Delivery of these new versions is expected to be January 2020.

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This Armistice Day and Remembrance Sunday we mark 100 years since the end of the ‘Great War’, unfortunately not the war to end all wars, and although this post is mainly written to commemorate this especially poignant anniversary it is also dedicated to all Railway companies across the country and indeed the world that lost many staff; not only those drafted into the military services, but also those lost whom continued their duties on the railways keeping the networks up and running, we should honour and remember them all.

If you so wish, wear your poppy with pride today,pause respectfully for two minutes at 11 am , remembering all those, both service and civilian personnel whom have given their lives for the freedom that we all enjoy today, and should you feel so inclined, support the sterling work of the Royal British Legion.

When You Go Home,
Tell Them Of Us And Say, For Their Tomorrow,
We Gave Our Today

They shall grow not old, as we that are left grow old:
Age shall not weary them, nor the years condemn.
At the going down of the sun and in the morning,
We will remember them.

Inscribed on James Scott’s Victory Arch, at Waterloo station: “Dedicated to the employees of the Company who fell in the war.” and the names of those London and South Western employees who gave their life are honoured within the arch.

Locomotive 333 was built originally by the London Brighton and South Coast Railway, designed by Billinton, as an L class 4-6-4 ‘Baltic’ tank. She was given the name Remembrance and became the companies War Memorial engine and carried a plaque with the inscription:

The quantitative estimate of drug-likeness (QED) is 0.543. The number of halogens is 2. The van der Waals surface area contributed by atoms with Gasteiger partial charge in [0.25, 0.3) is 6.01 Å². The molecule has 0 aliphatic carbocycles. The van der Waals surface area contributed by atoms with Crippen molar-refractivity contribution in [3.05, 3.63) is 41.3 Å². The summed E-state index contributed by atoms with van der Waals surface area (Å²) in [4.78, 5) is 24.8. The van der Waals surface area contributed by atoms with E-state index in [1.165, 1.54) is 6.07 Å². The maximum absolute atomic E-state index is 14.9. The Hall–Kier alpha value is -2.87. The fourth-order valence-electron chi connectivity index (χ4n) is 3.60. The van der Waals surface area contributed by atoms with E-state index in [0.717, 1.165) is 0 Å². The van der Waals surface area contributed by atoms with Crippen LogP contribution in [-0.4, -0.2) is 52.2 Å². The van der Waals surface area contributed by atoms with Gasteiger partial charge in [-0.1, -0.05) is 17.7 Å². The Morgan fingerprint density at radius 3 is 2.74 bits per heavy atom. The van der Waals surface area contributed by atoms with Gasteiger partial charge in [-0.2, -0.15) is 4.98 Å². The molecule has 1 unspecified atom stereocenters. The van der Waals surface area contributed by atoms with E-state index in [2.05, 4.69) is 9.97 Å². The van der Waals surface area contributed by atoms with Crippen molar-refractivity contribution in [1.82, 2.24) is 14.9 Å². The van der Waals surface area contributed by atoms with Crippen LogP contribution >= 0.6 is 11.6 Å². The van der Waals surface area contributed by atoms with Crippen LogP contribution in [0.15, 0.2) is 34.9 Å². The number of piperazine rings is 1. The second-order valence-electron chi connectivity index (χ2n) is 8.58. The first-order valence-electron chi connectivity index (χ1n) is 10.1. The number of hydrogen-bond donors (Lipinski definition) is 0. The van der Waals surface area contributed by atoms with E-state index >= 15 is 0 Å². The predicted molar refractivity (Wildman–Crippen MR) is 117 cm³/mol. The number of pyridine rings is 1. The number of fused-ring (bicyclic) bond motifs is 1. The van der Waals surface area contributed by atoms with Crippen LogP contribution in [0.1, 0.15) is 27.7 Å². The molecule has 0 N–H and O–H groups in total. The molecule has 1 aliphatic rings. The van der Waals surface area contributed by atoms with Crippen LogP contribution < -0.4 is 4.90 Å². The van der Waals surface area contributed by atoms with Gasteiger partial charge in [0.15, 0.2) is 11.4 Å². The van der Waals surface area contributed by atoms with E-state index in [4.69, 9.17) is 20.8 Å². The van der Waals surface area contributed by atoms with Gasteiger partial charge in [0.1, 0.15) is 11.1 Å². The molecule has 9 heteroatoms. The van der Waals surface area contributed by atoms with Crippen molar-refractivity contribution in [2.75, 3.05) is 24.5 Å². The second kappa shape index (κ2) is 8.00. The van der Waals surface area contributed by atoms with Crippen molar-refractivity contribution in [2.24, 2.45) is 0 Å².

“In grateful remembrance of the 532 men of the L.B.& S.C.Rly. who gave their lives for their country, 1914-1919″

In 1934, under the auspices of Maunsell they were rebuilt as Class N15x (an appropriate Brighton-style suffix) 4-6-0s, and fitted with standard Urie LSWR tenders along with smoke deflectors. Now number 2333 ‘Remembrance’ retained its name, plaque and status within the Southern Railway.

And just to end this post, as written by Paul Hunter – the poppy is more than a one time of a year symbol:, 

I am not a badge of honour, I am not a racist smear,
I am not a fashion statement, to be worn but once a year,
I am not glorification of conflict or of war.
I am not a paper ornament a token,
I am more.

I am a loving memory, Of a father or a son,
a permanent reminder of each and every one. 
I’m paper or enamel, I’m old or shining new,
I’m a way of saying thank you, To every one of you.

I am a simple poppy, a reminder to you all,
That courage faith and honour,
will stand where heroes of all kinds fall.

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Bachmann first announced the introduction of these ex London Brighton and South Coast Railway H2 Class 4-4-2 Locomotives back in August 2013. Although its taken a while have they captured the graceful looks of these lovely lovely Marsh / Billinton locomotives and overcome the challenges of such a wheel arrangement with tight clearances, certainly yes. This review could easily be summed up in three words “it’s very pretty”.